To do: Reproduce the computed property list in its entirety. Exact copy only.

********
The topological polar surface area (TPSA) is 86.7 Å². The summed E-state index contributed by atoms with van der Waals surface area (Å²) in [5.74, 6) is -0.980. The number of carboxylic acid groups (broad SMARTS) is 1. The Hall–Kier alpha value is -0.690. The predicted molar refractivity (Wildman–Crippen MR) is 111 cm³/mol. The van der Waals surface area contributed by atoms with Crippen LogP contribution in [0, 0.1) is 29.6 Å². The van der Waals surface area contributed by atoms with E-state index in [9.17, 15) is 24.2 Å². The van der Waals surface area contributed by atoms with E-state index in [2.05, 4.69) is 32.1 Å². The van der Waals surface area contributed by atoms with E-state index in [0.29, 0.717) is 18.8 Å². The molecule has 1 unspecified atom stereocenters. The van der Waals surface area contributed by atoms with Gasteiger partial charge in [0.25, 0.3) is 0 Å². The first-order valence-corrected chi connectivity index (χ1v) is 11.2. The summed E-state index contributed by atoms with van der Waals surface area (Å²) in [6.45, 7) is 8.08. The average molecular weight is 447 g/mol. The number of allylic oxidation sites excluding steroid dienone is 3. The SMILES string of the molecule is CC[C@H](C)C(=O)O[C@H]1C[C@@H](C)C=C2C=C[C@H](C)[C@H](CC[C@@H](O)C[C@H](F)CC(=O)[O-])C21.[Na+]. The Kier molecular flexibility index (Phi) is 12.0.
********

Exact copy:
The topological polar surface area (TPSA) is 86.7 Å². The summed E-state index contributed by atoms with van der Waals surface area (Å²) in [5.74, 6) is -0.980. The number of carboxylic acid groups (broad SMARTS) is 1. The Hall–Kier alpha value is -0.690. The predicted molar refractivity (Wildman–Crippen MR) is 111 cm³/mol. The van der Waals surface area contributed by atoms with Crippen LogP contribution in [0, 0.1) is 29.6 Å². The van der Waals surface area contributed by atoms with E-state index in [9.17, 15) is 24.2 Å². The van der Waals surface area contributed by atoms with E-state index in [2.05, 4.69) is 32.1 Å². The van der Waals surface area contributed by atoms with E-state index in [0.29, 0.717) is 18.8 Å². The molecule has 1 unspecified atom stereocenters. The van der Waals surface area contributed by atoms with Gasteiger partial charge in [0.25, 0.3) is 0 Å². The first-order valence-corrected chi connectivity index (χ1v) is 11.2. The summed E-state index contributed by atoms with van der Waals surface area (Å²) in [6.45, 7) is 8.08. The average molecular weight is 447 g/mol. The number of allylic oxidation sites excluding steroid dienone is 3. The SMILES string of the molecule is CC[C@H](C)C(=O)O[C@H]1C[C@@H](C)C=C2C=C[C@H](C)[C@H](CC[C@@H](O)C[C@H](F)CC(=O)[O-])C21.[Na+]. The Kier molecular flexibility index (Phi) is 12.0.